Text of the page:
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MERS

MERS - Photo Credit: NIH-NAID
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Overview

QUICK FACTS
  • At this time, there are no cases of MERS in the U.S. The ongoing outbreak is limited to Saudi Arabia and the United Arab Emirates (UAE). South Korea, China, Thailand, and the Philippines have experienced recent cases of MERS.
  • Currently, there is minimal risk of exposure to MERS and MERS-CoV to U.S. workers. However, exposure to the virus or someone with MERS may be more likely in certain jobs, including in healthcare, medical transport, laboratories, mortuary/death care, and airline operations.
  • MERS-CoV is not transmitted readily among the general population. Scientists believe the virus spreads from person-to-person through close contact, such as healthcare workers caring for infected patients or people living with an infected person.
  • Employers must take steps to protect their workers from exposure to MERS-CoV on the job. OSHA has developed interim guidance to help prevent worker exposure to MERS-CoV and persons with the disease.

Middle East Respiratory Syndrome (MERS) is an emerging viral respiratory disease that primarily affects the lungs and breathing passages. It is caused by the coronavirus MERS-CoV.† MERS was first reported in Saudi Arabia in 2012. At least 25 other countries have reported confirmed cases of MERS. So far all cases of MERS link to countries in and near the Arabian Peninsula. The disease has spread to other regions, including the United States (U.S.), Europe, and South Korea through travel-associated cases. Only two (2) patients in the U.S. have tested positive for MERS-CoV infection out of more than 500 suspected cases of MERS. Both positive cases occurred in May 2014 in individuals visiting the U.S. from Saudi Arabia.1

The most recent MERS-CoV outbreak-primarily impacting South Korea-is the largest outside the Middle East. The World Health Organization (WHO) provides up-to-date information on outbreaks of MERS on its Outbreaks and Emergencies web page.

MERS-CoV does not generally spread among the general population in areas affected by an outbreak, but is thought to spread from person to person through close contact, such as healthcare workers caring for infected patients, or people living with an infected person. There is no evidence to date of MERS-CoV spread in a sustained pattern in communities.2,3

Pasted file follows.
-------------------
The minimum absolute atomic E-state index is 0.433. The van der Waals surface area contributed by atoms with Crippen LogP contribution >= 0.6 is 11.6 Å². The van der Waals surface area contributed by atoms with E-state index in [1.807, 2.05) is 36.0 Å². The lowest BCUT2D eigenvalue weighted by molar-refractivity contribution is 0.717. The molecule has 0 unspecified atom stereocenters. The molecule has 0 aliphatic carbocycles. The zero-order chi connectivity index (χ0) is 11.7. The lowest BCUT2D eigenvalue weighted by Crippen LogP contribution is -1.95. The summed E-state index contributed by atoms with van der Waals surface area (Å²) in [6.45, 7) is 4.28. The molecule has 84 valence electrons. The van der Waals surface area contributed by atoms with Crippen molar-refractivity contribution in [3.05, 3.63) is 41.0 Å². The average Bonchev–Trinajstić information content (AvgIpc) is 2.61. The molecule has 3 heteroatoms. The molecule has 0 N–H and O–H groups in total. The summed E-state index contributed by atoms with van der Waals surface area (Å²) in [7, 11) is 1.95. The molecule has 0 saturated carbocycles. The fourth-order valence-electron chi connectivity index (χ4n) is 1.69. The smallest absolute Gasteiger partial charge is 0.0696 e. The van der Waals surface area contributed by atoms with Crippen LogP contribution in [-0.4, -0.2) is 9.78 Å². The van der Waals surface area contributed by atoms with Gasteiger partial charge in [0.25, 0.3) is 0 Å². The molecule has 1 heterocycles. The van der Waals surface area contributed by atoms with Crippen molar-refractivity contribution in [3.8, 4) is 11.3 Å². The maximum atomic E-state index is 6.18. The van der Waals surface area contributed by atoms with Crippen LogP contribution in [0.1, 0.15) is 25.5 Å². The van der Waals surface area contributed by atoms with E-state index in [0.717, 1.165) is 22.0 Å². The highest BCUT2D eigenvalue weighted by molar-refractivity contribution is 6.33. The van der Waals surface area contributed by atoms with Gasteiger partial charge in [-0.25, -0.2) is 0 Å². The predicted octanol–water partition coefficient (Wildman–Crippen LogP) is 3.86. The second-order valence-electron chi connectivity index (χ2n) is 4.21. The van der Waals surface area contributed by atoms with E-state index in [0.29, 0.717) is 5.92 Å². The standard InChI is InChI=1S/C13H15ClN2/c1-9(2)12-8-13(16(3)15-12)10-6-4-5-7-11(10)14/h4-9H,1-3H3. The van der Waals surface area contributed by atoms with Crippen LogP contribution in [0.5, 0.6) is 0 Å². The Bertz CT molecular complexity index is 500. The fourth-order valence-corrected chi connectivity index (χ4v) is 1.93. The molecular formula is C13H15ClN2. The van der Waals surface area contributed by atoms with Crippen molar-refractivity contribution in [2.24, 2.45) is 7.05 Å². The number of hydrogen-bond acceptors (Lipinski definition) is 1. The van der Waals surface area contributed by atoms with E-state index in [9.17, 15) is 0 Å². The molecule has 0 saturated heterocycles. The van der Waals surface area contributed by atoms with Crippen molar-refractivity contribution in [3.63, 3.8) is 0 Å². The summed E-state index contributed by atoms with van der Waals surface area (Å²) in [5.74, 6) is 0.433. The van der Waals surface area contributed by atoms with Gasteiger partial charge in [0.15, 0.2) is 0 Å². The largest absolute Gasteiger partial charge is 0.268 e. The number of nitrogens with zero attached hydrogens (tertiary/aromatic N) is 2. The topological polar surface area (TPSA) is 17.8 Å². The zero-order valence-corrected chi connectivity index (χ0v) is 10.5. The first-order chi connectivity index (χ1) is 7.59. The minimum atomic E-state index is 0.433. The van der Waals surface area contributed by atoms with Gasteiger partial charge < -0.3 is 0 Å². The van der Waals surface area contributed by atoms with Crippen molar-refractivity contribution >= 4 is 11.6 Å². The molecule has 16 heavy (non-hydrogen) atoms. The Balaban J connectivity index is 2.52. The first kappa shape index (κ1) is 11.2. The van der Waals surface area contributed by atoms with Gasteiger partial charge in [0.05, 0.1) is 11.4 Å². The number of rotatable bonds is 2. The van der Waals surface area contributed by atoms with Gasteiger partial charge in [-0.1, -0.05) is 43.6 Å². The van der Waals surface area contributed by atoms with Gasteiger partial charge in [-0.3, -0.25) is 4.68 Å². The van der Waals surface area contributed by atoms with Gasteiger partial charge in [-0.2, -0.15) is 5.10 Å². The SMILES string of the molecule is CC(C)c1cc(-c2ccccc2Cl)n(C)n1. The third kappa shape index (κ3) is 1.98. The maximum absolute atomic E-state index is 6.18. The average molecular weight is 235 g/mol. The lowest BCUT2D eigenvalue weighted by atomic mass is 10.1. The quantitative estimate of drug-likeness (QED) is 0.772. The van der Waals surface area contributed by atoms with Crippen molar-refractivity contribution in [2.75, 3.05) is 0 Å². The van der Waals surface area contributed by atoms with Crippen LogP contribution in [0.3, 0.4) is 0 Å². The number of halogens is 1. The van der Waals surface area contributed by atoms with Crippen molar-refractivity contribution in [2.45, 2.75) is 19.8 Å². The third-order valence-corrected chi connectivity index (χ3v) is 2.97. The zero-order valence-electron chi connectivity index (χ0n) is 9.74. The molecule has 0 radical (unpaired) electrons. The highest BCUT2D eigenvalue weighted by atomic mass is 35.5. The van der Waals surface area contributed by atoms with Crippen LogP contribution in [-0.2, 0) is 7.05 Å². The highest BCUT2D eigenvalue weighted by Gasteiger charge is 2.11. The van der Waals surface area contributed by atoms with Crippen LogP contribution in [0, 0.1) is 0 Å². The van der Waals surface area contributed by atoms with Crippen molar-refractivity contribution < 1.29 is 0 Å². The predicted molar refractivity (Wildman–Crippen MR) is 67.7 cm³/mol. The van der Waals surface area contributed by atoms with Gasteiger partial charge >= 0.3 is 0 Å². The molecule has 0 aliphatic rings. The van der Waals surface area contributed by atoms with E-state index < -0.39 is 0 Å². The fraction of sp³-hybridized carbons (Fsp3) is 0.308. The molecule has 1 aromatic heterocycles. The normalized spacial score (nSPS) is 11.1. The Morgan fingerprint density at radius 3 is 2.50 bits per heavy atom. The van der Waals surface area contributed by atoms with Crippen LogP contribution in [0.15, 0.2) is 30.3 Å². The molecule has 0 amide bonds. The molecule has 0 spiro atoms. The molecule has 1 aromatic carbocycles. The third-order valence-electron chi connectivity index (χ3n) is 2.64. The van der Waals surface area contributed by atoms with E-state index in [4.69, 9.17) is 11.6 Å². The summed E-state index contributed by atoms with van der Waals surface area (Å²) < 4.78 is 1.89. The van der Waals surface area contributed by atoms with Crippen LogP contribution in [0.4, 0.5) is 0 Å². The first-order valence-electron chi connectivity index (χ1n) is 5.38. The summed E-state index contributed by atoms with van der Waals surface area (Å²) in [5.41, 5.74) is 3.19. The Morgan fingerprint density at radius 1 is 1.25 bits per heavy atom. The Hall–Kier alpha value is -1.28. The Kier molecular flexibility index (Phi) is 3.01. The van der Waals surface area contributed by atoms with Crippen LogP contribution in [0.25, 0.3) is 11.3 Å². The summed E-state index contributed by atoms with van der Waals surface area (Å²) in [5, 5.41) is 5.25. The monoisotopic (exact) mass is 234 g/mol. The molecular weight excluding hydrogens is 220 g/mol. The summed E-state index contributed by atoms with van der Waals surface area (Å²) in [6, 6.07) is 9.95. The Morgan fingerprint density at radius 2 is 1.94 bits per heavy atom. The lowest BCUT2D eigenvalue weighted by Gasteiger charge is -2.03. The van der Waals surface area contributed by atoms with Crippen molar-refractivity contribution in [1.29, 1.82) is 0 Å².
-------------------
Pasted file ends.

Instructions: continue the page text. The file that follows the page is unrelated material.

MERS symptoms – in the majority of cases – include cough, shortness of breath, and fever. Some people may also experience gastrointestinal symptoms, such as nausea, vomiting, and diarrhea. More severe complications such as pneumonia and kidney failure can also occur.4 Approximately 35 percent of patients infected with MERS-CoV die from the illness.5 Treatment for this viral infection is supportive based on the medical condition of the patient. No vaccine or chemoprophylaxis (e.g., an effective antiviral medicine) currently exists for MERS.

Most workers in the U.S. are unlikely to encounter MERS-CoV or individuals with MERS. People who may be at increased risk for MERS include travelers returning from the Arabian Peninsula, close contacts with an ill traveler from the Arabian Peninsula, close contacts with a confirmed case of MERS, and healthcare personnel not following recommended infection-control practices. The majority of cases in the South Korean outbreak resulted from human-to-human transmission in healthcare settings, including some cases attributable to suboptimal infection prevention and control in such facilities.6 In addition to healthcare, other sectors with some risk for exposure include laboratories, mortuaries, medical transportation and airlines.

This web page provides information about MERS-CoV and MERS for workers and employers. The web page includes sections on:

Background

Provides background information on MERS-CoV including source and transmission.

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Hazard Recognition

Highlights information on how to recognize the risk of infection.

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Medical Information

Provides information on symptoms, and treatment.